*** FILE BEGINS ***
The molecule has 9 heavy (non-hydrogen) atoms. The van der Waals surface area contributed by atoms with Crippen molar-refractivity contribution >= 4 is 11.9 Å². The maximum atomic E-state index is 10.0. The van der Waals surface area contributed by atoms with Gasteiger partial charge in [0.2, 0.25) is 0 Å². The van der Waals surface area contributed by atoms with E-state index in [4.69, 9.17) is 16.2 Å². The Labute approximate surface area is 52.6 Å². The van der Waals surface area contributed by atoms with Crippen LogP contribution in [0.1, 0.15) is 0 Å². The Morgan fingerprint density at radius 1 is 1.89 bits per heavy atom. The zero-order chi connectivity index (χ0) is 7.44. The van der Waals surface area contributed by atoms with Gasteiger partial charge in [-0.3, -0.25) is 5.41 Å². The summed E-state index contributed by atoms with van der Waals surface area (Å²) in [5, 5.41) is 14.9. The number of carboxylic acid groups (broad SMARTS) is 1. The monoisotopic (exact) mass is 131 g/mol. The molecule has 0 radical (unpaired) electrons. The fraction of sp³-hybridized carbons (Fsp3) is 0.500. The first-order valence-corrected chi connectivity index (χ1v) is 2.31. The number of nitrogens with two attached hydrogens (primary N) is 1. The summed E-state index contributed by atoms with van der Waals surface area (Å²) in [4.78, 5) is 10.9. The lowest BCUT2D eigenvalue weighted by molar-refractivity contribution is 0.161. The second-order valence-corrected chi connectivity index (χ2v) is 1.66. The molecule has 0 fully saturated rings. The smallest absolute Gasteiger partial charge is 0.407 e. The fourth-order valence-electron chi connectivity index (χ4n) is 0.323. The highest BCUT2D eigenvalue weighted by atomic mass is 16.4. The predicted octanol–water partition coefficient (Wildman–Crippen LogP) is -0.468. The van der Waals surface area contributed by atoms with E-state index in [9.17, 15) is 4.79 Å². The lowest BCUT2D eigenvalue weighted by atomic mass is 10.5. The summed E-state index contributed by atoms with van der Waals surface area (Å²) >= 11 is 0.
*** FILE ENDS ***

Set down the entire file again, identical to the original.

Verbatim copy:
The molecule has 9 heavy (non-hydrogen) atoms. The van der Waals surface area contributed by atoms with Crippen molar-refractivity contribution >= 4 is 11.9 Å². The maximum atomic E-state index is 10.0. The van der Waals surface area contributed by atoms with Gasteiger partial charge in [0.2, 0.25) is 0 Å². The van der Waals surface area contributed by atoms with E-state index in [4.69, 9.17) is 16.2 Å². The Labute approximate surface area is 52.6 Å². The van der Waals surface area contributed by atoms with Crippen LogP contribution in [0.1, 0.15) is 0 Å². The Morgan fingerprint density at radius 1 is 1.89 bits per heavy atom. The zero-order chi connectivity index (χ0) is 7.44. The van der Waals surface area contributed by atoms with Gasteiger partial charge in [-0.3, -0.25) is 5.41 Å². The summed E-state index contributed by atoms with van der Waals surface area (Å²) in [5, 5.41) is 14.9. The number of carboxylic acid groups (broad SMARTS) is 1. The monoisotopic (exact) mass is 131 g/mol. The molecule has 0 radical (unpaired) electrons. The fraction of sp³-hybridized carbons (Fsp3) is 0.500. The first-order valence-corrected chi connectivity index (χ1v) is 2.31. The number of nitrogens with two attached hydrogens (primary N) is 1. The summed E-state index contributed by atoms with van der Waals surface area (Å²) in [4.78, 5) is 10.9. The lowest BCUT2D eigenvalue weighted by molar-refractivity contribution is 0.161. The second-order valence-corrected chi connectivity index (χ2v) is 1.66. The molecule has 0 fully saturated rings. The smallest absolute Gasteiger partial charge is 0.407 e. The fourth-order valence-electron chi connectivity index (χ4n) is 0.323. The highest BCUT2D eigenvalue weighted by atomic mass is 16.4. The predicted octanol–water partition coefficient (Wildman–Crippen LogP) is -0.468. The van der Waals surface area contributed by atoms with E-state index in [9.17, 15) is 4.79 Å². The lowest BCUT2D eigenvalue weighted by atomic mass is 10.5. The summed E-state index contributed by atoms with van der Waals surface area (Å²) >= 11 is 0.